The number of entries from India is down sharply from last year, when the “Made In” section featured the country. The only Indian films at Hot Docs this year will be Fireflies in the Abyss directed by Chandrasekhar Reddy, and Famous in Ahmedabad, a short film by Hardik Mehta. Another Indian film, Proposition for a Revolution, was initially selected to premiere at Hot Docs, but could not be completed in time.
“Countries have different production cycles. In some years there are a lot of
great films that we want to program and in other years they don’t speak to us
as much. So it’s all about the work that’s being made in a given country in a
given year,” says Smith.
Reddy’s Fireflies exposes the dangerous lives led by coal miners in the “rat-hole” mines of Meghalaya’s Jaintia Hills, and the determination of 11-year-old Suraj to escape this brutal world and go to school. The award-winning short Famous in Ahmedabad or Amdavad Ma Famous follows the 11-year-old boy Zaid, who is obsessed with finding the best vantage point for flying kites.
Other films from or about the subcontinent
feature subjects as varied as Sri Lankan Tamil refugees in Canada (Brothers
in the Kitchen), gangs of young boys in Afghanistan who move in as US
troops leave (The Land of the Enlightened), and in contrast, a film
capturing the hope and excitement at an all-girls school in a remote Afghan
village (What Tomorrow Brings), a young Nepali sex-trafficking
victim-turned-anti-slavery activist (Urmila: My Memory is My Power), and
an elderly Pakistani refugee who longs for his past home that may not survive
the fight against the Taliban (Walnut Tree).
Hot Docs will host a record number of world and international premieres this year. Among them are films about Irish activist Bobby Sands, American filmmaker Brian de Palma, Mexican artist Frida Kahlo, and disgraced New York politician Anthony Weiner.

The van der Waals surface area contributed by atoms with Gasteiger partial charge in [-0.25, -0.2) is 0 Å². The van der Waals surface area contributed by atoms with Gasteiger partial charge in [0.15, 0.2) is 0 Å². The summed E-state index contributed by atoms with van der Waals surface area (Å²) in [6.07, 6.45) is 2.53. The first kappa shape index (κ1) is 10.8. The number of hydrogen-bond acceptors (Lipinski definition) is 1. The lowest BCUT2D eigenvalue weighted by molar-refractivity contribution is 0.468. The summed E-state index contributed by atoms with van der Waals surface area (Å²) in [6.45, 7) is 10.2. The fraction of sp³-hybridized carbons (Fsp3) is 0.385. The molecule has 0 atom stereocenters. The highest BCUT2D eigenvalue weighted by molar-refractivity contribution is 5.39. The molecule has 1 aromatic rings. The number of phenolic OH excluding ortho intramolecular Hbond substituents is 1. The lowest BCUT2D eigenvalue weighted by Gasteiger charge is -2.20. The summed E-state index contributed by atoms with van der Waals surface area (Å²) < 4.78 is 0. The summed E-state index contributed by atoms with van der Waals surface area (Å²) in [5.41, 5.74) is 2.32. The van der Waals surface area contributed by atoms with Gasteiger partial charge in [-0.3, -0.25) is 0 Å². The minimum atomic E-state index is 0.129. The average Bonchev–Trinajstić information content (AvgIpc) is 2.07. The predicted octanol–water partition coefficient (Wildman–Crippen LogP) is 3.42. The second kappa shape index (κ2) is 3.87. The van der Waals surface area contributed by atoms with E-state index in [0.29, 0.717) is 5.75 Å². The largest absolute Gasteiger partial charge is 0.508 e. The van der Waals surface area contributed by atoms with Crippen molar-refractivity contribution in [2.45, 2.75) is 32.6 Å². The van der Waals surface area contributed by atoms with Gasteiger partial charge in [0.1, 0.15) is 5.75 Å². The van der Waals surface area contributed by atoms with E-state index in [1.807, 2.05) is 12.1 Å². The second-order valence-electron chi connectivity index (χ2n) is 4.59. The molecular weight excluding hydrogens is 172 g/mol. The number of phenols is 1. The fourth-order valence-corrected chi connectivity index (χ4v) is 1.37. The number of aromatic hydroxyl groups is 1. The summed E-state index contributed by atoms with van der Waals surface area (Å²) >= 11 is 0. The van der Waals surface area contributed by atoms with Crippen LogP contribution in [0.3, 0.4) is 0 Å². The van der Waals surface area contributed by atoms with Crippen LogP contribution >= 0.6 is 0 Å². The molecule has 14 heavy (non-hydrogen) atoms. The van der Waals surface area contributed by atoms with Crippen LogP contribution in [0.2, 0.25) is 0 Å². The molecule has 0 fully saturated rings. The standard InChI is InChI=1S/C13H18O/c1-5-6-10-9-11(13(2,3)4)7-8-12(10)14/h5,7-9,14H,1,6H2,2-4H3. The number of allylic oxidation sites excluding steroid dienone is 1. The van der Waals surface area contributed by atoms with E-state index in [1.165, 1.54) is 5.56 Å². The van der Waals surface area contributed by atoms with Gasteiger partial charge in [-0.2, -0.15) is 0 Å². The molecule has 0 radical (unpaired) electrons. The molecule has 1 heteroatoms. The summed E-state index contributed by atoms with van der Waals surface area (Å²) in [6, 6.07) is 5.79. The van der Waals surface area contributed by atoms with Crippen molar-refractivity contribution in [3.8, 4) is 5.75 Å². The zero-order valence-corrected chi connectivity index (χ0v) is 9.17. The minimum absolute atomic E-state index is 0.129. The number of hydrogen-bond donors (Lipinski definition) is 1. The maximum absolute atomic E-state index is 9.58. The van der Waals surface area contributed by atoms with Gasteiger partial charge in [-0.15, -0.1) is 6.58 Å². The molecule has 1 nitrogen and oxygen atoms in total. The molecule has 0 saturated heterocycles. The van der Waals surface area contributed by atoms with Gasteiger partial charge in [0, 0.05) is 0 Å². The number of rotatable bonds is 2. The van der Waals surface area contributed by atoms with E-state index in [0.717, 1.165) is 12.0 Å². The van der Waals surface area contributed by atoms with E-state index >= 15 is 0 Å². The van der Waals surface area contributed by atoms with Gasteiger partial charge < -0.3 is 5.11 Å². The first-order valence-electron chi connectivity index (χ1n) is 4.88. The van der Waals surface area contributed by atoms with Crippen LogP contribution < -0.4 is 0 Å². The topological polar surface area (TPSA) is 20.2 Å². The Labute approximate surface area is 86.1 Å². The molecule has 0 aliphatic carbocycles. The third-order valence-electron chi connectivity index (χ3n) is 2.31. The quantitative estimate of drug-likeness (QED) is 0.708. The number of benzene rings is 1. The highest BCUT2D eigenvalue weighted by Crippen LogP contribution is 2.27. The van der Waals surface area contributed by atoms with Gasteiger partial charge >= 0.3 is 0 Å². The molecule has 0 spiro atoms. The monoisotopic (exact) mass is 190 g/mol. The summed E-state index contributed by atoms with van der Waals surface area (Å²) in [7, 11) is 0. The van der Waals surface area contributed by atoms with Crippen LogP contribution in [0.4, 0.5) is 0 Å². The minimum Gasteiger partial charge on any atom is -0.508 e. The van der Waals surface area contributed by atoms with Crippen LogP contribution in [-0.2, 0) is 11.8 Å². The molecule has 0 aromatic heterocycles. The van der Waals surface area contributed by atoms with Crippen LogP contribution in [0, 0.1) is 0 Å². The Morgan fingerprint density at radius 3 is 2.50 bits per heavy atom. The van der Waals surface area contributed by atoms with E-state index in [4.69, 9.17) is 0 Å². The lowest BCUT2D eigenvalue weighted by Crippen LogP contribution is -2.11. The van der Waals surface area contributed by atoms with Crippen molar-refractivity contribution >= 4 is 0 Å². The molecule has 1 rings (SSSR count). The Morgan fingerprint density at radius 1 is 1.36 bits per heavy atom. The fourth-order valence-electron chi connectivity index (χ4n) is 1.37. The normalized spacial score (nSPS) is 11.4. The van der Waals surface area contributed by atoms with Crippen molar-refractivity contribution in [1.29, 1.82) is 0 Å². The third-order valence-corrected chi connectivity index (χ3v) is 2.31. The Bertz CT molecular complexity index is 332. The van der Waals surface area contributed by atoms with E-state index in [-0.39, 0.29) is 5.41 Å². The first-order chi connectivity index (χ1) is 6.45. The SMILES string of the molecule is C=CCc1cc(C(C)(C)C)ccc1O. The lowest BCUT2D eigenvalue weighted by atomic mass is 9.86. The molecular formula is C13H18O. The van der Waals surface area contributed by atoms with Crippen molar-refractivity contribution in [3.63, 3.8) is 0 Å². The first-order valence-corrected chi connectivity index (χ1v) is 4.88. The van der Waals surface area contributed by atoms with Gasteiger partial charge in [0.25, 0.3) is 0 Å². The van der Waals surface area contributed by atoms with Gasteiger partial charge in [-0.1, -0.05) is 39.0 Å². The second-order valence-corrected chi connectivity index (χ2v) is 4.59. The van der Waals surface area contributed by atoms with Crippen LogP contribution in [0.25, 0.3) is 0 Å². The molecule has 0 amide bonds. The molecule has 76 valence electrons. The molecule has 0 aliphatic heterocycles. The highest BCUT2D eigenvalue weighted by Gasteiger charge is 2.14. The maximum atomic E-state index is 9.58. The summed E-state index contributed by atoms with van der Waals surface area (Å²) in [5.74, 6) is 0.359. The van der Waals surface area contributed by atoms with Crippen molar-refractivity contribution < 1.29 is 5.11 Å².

The eclectic offering also includes Obit, in which the New York Times’ obituary writers talk about the challenges of encapsulating rich lives in 500 words, and Sour Grapes, the humorous tale of a young con man who hoodwinked the elite world of fine wines by flooding the American market with fake vintages on the eve of the 2008 financial crisis.
The annual event is also an important industry platform and market for documentary films, with over 2,000 industry delegates set to attend this year. It also typically sees strong local audience participation, and drew a record-breaking crowd of over 200,000 last year. Hot Docs will run from April 28 to May 8.
HOT DOCS 2016: April 28 – May 8
Films from India:
Fireflies in the Abyss: Director –
Famous in Ahmedabad: Director – Hardik Mehta
Films by Indo-Canadian directors:
League of Exotique Dancers (Opening night
film) – Rama Rau
Tempest Storm – Nimisha Mukerji
Random Acts of Legacy – Ali Kazimi
Gun Runners – Anjali Nayar
Films From/ About the Subcontinent:
Brothers in the Kitchen – Live Performance
The Land of the Enlightened – Pieter-Jan De Pue
What Tomorrow Brings – Beth Murphy
Urmila: My Memory is My Power – Susan Gluth
Walnut Tree – Ammar Aziz
(Indira Kannan is a senior journalist currently based in Toronto)